Latinx voters challenge Trump administration’s use of statistics in conducting census
© WikiMedia (White House)
Latinx voters challenge Trump administration’s use of statistics in conducting census

A group of Latinx voters and a Latinx advocacy group filed a lawsuit Tuesday in the Northern District of Alabama seeking to compel the Department of Commerce to use an “actual Enumeration” of the population in assigning seats in the House of Representatives and Electoral College votes.

The voters reside in California, Florida, Arizona and Texas; CPLC, the advocacy group, is based in Phoenix, Arizona. The counties that the voters come from range from 9 percent to 30.6 percent non-US citizen.

The plaintiffs allege that the Department of Commerce will exclude undocumented immigrants from the total population count by using statistical modeling as opposed to an “actual Enumeration,” as required by Article 1 Section 2 of the US Constitution.

The Census Act permits the Secretary of Commerce to allow the use of statistical sampling to carry out the census except for when it is used “for purposes of apportionment of Representatives in Congress.”

The American Community Survey is carried out by the Census Bureau on an ongoing basis and provides statistics on citizenship based on sampling. However, the survey does not have a question on the legal status of non-citizens. Additionally, the Census itself will not have a question on the citizenship of the respondents and those in their household. Therefore, by carrying out the Census there will be no “actual Enumeration” of the non-citizen population or of undocumented immigrants.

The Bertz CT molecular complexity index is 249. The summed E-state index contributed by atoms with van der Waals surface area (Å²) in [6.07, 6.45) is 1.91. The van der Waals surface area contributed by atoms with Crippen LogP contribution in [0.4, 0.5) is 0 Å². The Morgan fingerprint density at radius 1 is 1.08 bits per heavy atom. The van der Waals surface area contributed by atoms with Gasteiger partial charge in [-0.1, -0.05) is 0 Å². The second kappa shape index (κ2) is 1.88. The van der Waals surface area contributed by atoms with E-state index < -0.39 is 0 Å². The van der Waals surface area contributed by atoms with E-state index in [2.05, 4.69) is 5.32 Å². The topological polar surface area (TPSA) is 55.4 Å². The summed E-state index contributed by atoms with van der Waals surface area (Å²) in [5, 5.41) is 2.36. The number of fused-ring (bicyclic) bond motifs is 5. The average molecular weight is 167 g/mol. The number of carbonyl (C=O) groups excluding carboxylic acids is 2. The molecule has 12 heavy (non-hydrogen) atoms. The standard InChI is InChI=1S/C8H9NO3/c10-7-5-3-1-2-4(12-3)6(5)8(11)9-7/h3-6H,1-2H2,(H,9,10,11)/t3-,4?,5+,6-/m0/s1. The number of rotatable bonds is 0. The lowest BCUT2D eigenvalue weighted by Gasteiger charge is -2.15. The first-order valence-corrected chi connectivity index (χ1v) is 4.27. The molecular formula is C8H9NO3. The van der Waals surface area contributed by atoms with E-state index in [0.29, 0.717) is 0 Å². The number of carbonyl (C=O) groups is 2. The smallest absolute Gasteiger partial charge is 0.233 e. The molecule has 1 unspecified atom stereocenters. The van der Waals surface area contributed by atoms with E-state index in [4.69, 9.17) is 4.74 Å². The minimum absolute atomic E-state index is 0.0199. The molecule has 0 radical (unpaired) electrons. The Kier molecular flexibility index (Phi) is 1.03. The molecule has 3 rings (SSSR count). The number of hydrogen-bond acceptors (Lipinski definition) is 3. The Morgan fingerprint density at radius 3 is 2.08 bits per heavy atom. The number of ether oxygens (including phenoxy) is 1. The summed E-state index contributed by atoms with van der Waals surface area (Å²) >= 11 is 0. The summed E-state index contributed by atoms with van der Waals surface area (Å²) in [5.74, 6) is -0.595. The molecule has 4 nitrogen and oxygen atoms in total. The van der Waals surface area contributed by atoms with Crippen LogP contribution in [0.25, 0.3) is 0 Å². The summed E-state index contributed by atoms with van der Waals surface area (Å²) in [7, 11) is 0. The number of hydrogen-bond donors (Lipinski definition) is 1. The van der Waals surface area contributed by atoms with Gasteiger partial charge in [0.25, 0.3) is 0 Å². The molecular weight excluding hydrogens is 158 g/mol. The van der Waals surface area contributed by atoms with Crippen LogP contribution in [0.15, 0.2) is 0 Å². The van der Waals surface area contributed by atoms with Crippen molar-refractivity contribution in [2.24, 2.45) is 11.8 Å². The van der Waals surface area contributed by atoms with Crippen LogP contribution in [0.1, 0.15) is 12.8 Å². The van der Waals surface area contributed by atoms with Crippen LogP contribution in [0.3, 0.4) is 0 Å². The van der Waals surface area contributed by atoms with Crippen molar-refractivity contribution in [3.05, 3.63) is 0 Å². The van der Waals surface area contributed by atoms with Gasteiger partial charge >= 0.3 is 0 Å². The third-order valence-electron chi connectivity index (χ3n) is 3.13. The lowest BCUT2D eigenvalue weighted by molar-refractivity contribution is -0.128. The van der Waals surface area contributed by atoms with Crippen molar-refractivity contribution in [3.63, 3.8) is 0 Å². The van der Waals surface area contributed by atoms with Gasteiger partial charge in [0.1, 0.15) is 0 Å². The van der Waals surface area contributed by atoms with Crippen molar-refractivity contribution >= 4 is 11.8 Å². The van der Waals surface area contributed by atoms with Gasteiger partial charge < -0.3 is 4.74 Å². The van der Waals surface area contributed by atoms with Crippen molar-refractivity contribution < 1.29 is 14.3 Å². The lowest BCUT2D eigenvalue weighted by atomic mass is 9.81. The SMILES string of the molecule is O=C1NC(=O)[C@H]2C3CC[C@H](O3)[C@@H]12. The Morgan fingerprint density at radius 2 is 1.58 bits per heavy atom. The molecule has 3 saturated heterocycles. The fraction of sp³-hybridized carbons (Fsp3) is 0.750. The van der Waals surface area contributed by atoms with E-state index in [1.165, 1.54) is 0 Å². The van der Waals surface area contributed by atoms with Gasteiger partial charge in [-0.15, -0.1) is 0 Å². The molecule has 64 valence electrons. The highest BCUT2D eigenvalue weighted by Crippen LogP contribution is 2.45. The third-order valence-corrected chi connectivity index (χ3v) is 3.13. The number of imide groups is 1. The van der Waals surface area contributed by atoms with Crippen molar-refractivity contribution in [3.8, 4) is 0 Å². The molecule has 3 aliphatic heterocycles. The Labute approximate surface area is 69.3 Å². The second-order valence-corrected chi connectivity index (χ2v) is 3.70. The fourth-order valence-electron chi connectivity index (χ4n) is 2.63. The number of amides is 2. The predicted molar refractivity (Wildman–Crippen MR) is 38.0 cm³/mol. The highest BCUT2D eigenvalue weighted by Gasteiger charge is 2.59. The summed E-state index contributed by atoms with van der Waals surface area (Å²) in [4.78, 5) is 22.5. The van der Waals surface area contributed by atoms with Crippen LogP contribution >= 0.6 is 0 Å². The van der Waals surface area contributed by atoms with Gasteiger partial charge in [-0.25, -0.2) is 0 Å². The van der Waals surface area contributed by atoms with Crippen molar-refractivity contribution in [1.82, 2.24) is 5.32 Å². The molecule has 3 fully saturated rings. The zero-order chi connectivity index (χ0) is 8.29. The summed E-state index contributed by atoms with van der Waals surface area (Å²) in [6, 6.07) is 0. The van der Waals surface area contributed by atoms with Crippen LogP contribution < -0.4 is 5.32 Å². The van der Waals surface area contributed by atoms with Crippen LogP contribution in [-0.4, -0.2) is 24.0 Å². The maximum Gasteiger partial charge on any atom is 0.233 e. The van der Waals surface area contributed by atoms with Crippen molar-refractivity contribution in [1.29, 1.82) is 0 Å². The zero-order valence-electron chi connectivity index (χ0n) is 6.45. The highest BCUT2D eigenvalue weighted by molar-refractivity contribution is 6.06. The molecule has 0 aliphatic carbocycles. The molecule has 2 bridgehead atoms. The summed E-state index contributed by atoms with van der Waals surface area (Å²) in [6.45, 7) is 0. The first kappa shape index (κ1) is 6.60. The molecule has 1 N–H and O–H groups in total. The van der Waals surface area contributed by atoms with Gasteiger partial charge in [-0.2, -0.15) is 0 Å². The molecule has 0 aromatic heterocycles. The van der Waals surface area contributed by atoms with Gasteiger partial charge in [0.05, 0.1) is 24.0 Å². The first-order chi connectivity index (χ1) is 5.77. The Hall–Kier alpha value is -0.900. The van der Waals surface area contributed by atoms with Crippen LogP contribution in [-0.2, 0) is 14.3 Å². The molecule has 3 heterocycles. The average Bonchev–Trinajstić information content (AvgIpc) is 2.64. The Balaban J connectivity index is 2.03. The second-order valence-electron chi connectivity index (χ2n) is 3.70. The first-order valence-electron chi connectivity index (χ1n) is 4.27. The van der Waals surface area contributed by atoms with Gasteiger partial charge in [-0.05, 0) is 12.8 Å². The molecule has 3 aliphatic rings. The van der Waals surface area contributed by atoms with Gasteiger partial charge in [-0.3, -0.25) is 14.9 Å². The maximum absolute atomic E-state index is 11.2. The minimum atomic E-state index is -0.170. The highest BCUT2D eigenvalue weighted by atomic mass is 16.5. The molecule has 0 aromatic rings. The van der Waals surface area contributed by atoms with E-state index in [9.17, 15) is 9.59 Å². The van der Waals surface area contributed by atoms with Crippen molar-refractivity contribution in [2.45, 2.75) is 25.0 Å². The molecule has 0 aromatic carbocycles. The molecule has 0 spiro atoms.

Executive Order 13880 asks the Department of Commerce to use these statistics to determine the number of non-citizens in the country. The Department, by reporting an enumeration altered by these statistics, the complaint alleges, would not be an “actual Enumeration.”

The complainants are asking for the court to declare that the use of this altered tabulation is unconstitutional and asks for an injunction to stop the use of the altered tabulation.

This complaint follows the Trump administration’s signaling that it will break with over 200 years of precedent in how seats are divided in the House of Representatives.